Vice President (VP) Canidates

Elections for two positions will take place this year: President Elect and Vice President. Each position has two society members who are interested in taking on the job in support of the IWCS and its members. The winners will assume the position effective 1 October. Mail in ballots will be in a forthcoming issue of the World of Wood (WoW) and available for download and email submission on this page for members who are Online Only members.

The two candidates for Vice President are Stan Joehlin Violet Oman:

Stan Joehlin

I was raised on a grain farm in northwest Ohio, outside Toledo in Ottawa County. I spent a lot of my grade and high school years working on the farm and in my father’s, drainage contracting business. We still live on our family homestead farm which I still manage. It has been in the family since March 14, 1889. 

I studied engineering at Ohio State where I received my Bachelor’s and Master’s degrees in 1960. After four years in the family business, I entered the glass tempering machinery business in 1964, spent 25 years at it full time, and now 33 years as a part time consultant to the industry providing training and technical problem solving.

I joined IWCS many years ago, my number is 3233L, when I learned about the organization from a stop at a craft shop in New Brunswick, Canada. After we went on the IWCS Peru trip organized by Lloyd and Jean Sumner, I was inactive for a number of years as my wife’s health declined. After her death, now twelve years ago, and finding the blessing of a second good woman in my life, Sharon, I’ve again been attending meetings whenever our schedule allows.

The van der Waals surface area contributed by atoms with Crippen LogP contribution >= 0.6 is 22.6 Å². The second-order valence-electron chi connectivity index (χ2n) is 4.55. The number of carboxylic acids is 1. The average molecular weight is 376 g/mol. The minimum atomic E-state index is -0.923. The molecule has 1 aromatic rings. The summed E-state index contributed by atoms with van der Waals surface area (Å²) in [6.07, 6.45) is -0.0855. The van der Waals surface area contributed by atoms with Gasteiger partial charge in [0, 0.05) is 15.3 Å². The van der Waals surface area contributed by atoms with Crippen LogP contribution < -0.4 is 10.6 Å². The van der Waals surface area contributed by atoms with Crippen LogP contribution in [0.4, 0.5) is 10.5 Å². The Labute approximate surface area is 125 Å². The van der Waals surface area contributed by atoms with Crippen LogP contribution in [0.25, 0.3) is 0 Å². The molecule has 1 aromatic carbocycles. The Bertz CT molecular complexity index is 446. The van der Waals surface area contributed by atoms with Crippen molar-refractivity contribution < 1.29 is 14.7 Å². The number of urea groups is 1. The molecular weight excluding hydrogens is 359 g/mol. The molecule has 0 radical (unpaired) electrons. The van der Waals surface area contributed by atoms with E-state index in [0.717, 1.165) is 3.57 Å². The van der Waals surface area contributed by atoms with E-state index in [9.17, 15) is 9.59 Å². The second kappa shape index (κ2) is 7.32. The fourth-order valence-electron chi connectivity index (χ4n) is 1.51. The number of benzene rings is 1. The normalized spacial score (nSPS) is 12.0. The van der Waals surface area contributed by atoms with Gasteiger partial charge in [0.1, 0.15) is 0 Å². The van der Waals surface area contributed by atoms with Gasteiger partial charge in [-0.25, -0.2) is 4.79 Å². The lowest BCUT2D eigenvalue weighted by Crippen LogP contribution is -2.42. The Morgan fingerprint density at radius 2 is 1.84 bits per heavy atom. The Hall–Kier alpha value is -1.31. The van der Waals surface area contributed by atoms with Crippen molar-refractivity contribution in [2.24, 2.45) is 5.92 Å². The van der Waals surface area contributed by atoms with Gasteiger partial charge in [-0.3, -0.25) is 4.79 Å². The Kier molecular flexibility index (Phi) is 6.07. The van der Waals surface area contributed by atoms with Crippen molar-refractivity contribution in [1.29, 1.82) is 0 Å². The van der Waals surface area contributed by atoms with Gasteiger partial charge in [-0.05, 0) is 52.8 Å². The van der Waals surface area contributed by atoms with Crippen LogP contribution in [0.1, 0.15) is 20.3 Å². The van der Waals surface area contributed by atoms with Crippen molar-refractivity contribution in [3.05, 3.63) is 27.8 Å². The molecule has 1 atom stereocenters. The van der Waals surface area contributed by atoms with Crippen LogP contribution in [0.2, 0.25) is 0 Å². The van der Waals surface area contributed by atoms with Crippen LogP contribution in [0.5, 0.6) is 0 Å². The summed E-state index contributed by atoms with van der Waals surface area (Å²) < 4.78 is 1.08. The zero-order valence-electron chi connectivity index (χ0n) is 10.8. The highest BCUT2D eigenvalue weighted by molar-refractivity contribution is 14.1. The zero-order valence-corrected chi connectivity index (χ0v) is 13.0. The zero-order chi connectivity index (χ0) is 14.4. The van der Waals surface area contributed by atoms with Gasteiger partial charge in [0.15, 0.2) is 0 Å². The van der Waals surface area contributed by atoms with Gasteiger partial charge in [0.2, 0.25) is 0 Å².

I am about two thirds of the way through my first term as your Vice President and enjoy the interaction with the other board members and welcoming all the new members that have joined during my term as your VP.

My woodworking projects have been mainly in the furniture class and too big to bring for display at the meetings. Most of my recent shop projects are things requested by my grandchildren or great grandchildren. These include simple bird houses and feeders, baby cradles, rocking horses, jewelry boxes, sewing machine cabinets, and anything the grandchildren or great grandchildren want help with.

Between my committee work with a local hospital foundation and an advisory committee at the engineering department at OSU where I graduated, I have almost completed an elaborate tool chest which Sharon says she would like in the house instead of my workshop, we will see..

The projects in our home include two display cabinets for our glass collection, a table that is a reproduction of a 17th century French design, and the largest project I have and probably will ever build, a 16-foot-long entertainment center with display shelves and both shelf and drawer storage. I often say; “What comes out of my shop has more to do with my patience and perseverance than my knowledge and skill.”

Keep making wood chips and sawdust!

Violet Oman

Violet Oman #10063 Central Region Trustee 2018 – 2024I was born and raised in the Pacific Northwest, and lived in Seattle, Washington most of my life. Moved to St Louis, Missouri in 2004 and now split my time between Kansas City and St Louis. With 4 children, I spent years keeping my family busy. It was baseball, basketball, soccer, dance, swimming, water polo, sailing, surfing, waterskiing, kayaking, dirt bike riding, marching band etc., etc. Then off to college they went. I look back now and wonder how I got everything done. One thing for sure, it’s a young person’s game.